Traditional Baseball Statistics Still Pertinent in Today’s Game, But New Metrics Have Merit

Traditional Baseball Statistics Still Pertinent in Today's Game, But New Metrics Have Merit Editor’s Note: Red Sox reporter Tony Lee will examine one hot-button baseball topic each day in December. On Thursday, he determined which team has the best uniforms.

We live in an age where UZR and WAR mean as much to baseball analysts as ERA and RBI, pitting old- and new-school camps against one another in debates related to the merits of each player.

Every organization is aware of and utilizes many of the new metric systems designed to analyze a player’s value in ways that home run totals cannot. Many base particular moves on such systems alone, causing us to wonder, do traditional statistics matter anymore in baseball?

Obviously, the number of runs a player scores or the percentage of times he gets a hit means plenty. A better question may be how much the older categories still matter.

On their own, they do not mean as much as they used to. A player with a .314 batting average used to stand out, regardless of the rest of his game. Now, if metrics show him to be a poor defender and a guy who rarely performs well in high-leverage situations, he might be knocked down a peg or two. If the management of his team is interested in such parameters, said player may be benched. A .314 hitter riding the pine…wouldn’t imagine it years ago.

Similarly, a player who sports a sizable UZR (the oft-used defensive metric of the day) but only hits .228 when given a starting job likely lacks value in the same way as our first case. Sounds more like a late-game defensive replacement or a utility guy than anyone you would want taking up a spot in the lineup for 150-plus games.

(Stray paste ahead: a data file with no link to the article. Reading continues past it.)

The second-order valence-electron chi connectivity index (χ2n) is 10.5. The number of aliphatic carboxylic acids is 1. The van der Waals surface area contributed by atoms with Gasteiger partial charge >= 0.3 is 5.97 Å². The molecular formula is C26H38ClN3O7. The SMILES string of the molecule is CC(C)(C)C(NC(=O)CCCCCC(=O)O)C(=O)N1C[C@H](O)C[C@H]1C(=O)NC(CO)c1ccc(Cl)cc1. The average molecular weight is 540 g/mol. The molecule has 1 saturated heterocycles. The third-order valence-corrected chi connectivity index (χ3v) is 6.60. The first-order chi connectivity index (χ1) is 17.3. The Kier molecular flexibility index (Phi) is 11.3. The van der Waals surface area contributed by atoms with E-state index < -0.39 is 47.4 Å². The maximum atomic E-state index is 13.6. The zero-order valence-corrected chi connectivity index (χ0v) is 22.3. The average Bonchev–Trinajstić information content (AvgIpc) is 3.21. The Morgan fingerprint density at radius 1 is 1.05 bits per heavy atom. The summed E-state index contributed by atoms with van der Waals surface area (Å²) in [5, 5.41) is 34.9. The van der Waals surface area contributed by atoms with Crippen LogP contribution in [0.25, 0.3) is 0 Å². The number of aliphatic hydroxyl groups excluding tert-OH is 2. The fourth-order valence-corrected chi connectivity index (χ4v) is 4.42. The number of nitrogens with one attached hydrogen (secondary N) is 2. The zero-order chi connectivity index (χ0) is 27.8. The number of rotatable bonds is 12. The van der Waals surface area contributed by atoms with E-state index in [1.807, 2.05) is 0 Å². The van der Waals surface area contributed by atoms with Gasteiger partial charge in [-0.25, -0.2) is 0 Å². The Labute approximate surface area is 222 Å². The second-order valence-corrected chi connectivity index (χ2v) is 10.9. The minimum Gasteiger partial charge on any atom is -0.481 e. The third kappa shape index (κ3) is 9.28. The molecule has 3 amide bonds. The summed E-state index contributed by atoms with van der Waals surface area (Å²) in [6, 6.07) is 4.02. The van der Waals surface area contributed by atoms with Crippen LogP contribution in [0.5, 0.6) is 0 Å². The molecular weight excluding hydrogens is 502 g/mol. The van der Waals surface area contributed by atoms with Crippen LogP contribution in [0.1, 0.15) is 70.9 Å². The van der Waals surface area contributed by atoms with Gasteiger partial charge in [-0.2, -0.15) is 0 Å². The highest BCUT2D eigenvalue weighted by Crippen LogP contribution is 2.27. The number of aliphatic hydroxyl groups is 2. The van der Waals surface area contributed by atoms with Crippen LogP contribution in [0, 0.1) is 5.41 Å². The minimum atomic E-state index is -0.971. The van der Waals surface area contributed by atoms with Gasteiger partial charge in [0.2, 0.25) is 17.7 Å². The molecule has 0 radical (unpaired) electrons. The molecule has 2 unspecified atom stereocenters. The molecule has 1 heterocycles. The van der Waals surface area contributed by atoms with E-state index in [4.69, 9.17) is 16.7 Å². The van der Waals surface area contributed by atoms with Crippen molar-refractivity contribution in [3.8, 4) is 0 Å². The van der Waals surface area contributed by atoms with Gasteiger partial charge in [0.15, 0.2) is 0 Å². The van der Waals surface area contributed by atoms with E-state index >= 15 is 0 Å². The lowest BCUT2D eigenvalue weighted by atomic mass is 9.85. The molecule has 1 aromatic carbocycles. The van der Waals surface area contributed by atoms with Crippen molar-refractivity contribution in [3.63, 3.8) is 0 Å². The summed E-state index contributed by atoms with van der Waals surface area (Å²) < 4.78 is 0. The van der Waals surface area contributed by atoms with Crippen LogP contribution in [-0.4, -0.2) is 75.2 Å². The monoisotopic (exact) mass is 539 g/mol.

There are also less-heralded and less-concrete numerals for base running, a vital component that players such as Kevin Youkilis and Derek Jeter have made a mastery of, squeezing runs out of situations that never should’ve allowed them, even if they don’t possess blinding speed. It’s an aspect of the game that is hard to quantify, although many have tried.

The landscape upon which many new statistics are calculated is constantly changing, at times even becoming littered with contradictions. Some formulae used to determine one value system can be vastly different than others designed to determine the same thing. Most are entirely digit driven, but there can be a “naked eye” component to others. Certain systems account for wind, rain or other forces of nature. Others do not.

The lesson in all of this is simple: both camps have usable statistics, but very few reach the moon. They must be utilized in conjunction with one another to get the best possible picture and determination of exactly what a player brings to the table.

The granddaddy of them all when it comes to valuation schemes, WAR (Wins Above Replacement), does just that. By translating the counting stats of your father’s father (doubles, home runs, etc.) to contemporary rate stats (on-base percentage, for instance) of your older brother and then combining them, an overarching determination of value is established. But even then, park effects are often excluded, or adjusted through other wildly confusing calculations, for which we don’t have the time or the mental capacity to get into right now.

Central in the new-fangled web is a solid understanding that OBP is vastly important in the process, and the basis upon which many statistics are derived. We learned this in Moneyball, so that’s not necessarily new.

We have yet to even touch on the process and value of fielding and pitching metrics, which shows how far-reaching this new era of analysis is. None of it will do a manager a darn thing when he needs to find someone to pinch hit against a lefty in the bottom of the eighth (simple stats against southpaws should suffice) but the collection of numbers will allow organizations to be a bit more careful with their money. Real value systems are in place, and big money for pure home run hitters may not always make sense. Increasingly, value-rated statistics are being used to determine contract terms.

By that logic, the new statistics have great merit. Baseball, after all, is just a business.

What is your take on non-traditional stats? Share your thoughts below.

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